This was Stephen King’s second novel and he has discussed it in interviews as being his attempt at the Great American novel in the spirit of Moby Dick meets Bram Stockers Dracula and also his favourite novel. This is in many ways a classic vampire story with all the traditional tropes you would expect. Ben Mears arrives in Jerusalem’s Lot, known as ‘Salem’s Lot to the locals, a small town in Maine. He grew up in the town and has memories he needs to expunge from a childhood experience in the old Marsten House that overlooks the town. He intends to write his latest novel whilst he is here and quickly strikes up a relationship with a local girl, Susan Norton.
The Marsten House has been bought by Richard Straker, on behalf of his master Mr Barlow. Straker is your typical Vampire familiar; strange, bald with dark deep set eyes. They set up an antique shop in town to everybody’s surprise given none of the residents can afford the furniture. This is all a front of course and soon a child goes missing which is the start of events far more sinister. The bodycount builds up with deaths left right and centre. No one is spared from the glare of the Vampire in ‘Salems Lot. People start to disappear but no one notices at first due to the usual small town comings. The narrator notes that the introduction of TV in people’s homes has stopped neighbourhood get-togethers. The story is set in the 1970s.
Stephen King brings forth a huge cast of characters to paint his small town US backwater world. He is the master of bringing to the fore the inner workings, secrets and gossip in small town America. Chapter 3 itself is 53 pages of small town minutiae jumping from resident to resident over the space of a full day. From milkman to school bus driver he builds a picture of what it’s like to live there.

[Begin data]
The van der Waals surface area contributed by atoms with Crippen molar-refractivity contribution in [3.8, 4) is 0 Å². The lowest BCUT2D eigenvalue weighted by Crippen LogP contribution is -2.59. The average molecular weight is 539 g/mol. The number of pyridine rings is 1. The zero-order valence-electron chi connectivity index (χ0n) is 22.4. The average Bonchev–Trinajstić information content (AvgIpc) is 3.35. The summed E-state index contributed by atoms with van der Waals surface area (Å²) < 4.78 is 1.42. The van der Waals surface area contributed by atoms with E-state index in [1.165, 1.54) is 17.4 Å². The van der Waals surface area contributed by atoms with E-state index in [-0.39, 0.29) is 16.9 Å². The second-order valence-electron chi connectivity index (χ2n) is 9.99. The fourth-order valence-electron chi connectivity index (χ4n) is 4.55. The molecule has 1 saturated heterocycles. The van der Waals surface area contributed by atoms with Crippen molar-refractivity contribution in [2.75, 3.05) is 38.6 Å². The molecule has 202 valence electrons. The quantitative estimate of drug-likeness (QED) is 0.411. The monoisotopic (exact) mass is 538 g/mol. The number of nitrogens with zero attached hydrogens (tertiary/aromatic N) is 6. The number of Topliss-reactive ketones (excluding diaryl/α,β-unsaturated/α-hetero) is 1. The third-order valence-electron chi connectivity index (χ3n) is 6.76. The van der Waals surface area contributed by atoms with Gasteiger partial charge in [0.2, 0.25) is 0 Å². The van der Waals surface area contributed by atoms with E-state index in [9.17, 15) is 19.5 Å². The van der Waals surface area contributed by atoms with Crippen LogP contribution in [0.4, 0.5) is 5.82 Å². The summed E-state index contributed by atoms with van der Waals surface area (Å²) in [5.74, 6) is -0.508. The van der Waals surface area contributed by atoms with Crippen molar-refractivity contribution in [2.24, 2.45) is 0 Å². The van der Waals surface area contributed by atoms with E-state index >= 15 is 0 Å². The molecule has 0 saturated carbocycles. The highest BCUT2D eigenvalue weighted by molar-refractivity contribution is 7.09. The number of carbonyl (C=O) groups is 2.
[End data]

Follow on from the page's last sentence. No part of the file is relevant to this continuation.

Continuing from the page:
A small group of characters figure out what is going on and attempt to defeat the Vampire. Not all will survive. Ben and Susan befriend an English school teacher, Matt Burke, Matt’s Doctor, Jimmy Cody and the priest, Father Callaghan. A young boy, Mark Petrie, also gets mixed up with the gang. He has seen his friend Danny Glick appear (unbelievably) at his bedroom window as a vampire early on. His young open mind (and as a keen reader of comics) realises what is going on and begins to investigate.
This is a fun read and touches on all the vampire lore you would expect and some I never knew. From the undead sleeping in coffins, to the use of holy water, and the use of wooden stakes that must pierce the heart of the vampire or he will rise again. We also see Vampires hissing and burning from the use of a cross, especially by one who is devout. One that was new to me was the way to frighten a vampire is to paint white angel eyes over the real eyes of a black dog and to ensure the vampire never returns you must then cut off his head and stuff his mouth with garlic and turn it face down in the coffin. The coffin must be weighted and thrown in running water.
A great article from the Guardian discusses ‘Salems Lot here. My edition also included the short story “One for the Road”, a sequel to ‘Salem’s Lot published a year later and the Prequel “Jerusalem’s Lot”. Both were published in Stephen Kings’s short story collection “Night Shift”.
© The Outlands Review